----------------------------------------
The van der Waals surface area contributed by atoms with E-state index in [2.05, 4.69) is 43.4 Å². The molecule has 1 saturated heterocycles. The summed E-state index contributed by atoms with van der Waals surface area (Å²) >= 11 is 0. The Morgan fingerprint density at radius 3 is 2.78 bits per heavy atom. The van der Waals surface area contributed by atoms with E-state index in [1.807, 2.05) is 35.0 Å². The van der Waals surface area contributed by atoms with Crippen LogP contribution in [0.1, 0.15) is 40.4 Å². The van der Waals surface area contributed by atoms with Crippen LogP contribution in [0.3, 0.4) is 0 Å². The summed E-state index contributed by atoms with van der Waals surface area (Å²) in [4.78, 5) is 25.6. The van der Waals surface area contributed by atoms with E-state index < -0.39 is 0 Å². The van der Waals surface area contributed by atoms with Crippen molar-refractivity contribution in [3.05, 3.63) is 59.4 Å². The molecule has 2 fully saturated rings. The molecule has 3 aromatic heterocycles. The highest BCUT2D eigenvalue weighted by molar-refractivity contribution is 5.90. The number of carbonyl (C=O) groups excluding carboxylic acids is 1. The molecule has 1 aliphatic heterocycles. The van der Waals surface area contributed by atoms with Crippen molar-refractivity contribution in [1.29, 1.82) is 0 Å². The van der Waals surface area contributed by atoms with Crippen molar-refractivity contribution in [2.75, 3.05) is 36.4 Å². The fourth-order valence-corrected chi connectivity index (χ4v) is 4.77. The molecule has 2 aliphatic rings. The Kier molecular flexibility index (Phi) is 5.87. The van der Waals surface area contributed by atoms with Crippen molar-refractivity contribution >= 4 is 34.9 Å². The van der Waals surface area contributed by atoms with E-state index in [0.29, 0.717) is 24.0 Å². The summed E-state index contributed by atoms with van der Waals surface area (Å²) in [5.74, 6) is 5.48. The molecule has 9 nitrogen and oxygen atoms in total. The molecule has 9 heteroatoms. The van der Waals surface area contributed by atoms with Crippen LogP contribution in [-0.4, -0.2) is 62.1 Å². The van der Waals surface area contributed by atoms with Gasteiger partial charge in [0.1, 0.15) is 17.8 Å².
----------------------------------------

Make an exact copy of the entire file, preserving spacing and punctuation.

The van der Waals surface area contributed by atoms with E-state index in [2.05, 4.69) is 43.4 Å². The molecule has 1 saturated heterocycles. The summed E-state index contributed by atoms with van der Waals surface area (Å²) >= 11 is 0. The Morgan fingerprint density at radius 3 is 2.78 bits per heavy atom. The van der Waals surface area contributed by atoms with E-state index in [1.807, 2.05) is 35.0 Å². The van der Waals surface area contributed by atoms with Crippen LogP contribution in [0.1, 0.15) is 40.4 Å². The van der Waals surface area contributed by atoms with Crippen LogP contribution in [0.3, 0.4) is 0 Å². The summed E-state index contributed by atoms with van der Waals surface area (Å²) in [4.78, 5) is 25.6. The van der Waals surface area contributed by atoms with E-state index < -0.39 is 0 Å². The van der Waals surface area contributed by atoms with Crippen molar-refractivity contribution in [3.05, 3.63) is 59.4 Å². The molecule has 2 fully saturated rings. The molecule has 3 aromatic heterocycles. The highest BCUT2D eigenvalue weighted by molar-refractivity contribution is 5.90. The number of carbonyl (C=O) groups excluding carboxylic acids is 1. The molecule has 1 aliphatic heterocycles. The van der Waals surface area contributed by atoms with Crippen molar-refractivity contribution in [1.29, 1.82) is 0 Å². The van der Waals surface area contributed by atoms with Crippen molar-refractivity contribution in [2.75, 3.05) is 36.4 Å². The fourth-order valence-corrected chi connectivity index (χ4v) is 4.77. The molecule has 2 aliphatic rings. The Kier molecular flexibility index (Phi) is 5.87. The van der Waals surface area contributed by atoms with Crippen molar-refractivity contribution >= 4 is 34.9 Å². The van der Waals surface area contributed by atoms with E-state index in [0.29, 0.717) is 24.0 Å². The summed E-state index contributed by atoms with van der Waals surface area (Å²) in [5.74, 6) is 5.48. The molecule has 9 nitrogen and oxygen atoms in total. The molecule has 9 heteroatoms. The van der Waals surface area contributed by atoms with Crippen LogP contribution in [-0.4, -0.2) is 62.1 Å². The van der Waals surface area contributed by atoms with Gasteiger partial charge in [0.1, 0.15) is 17.8 Å².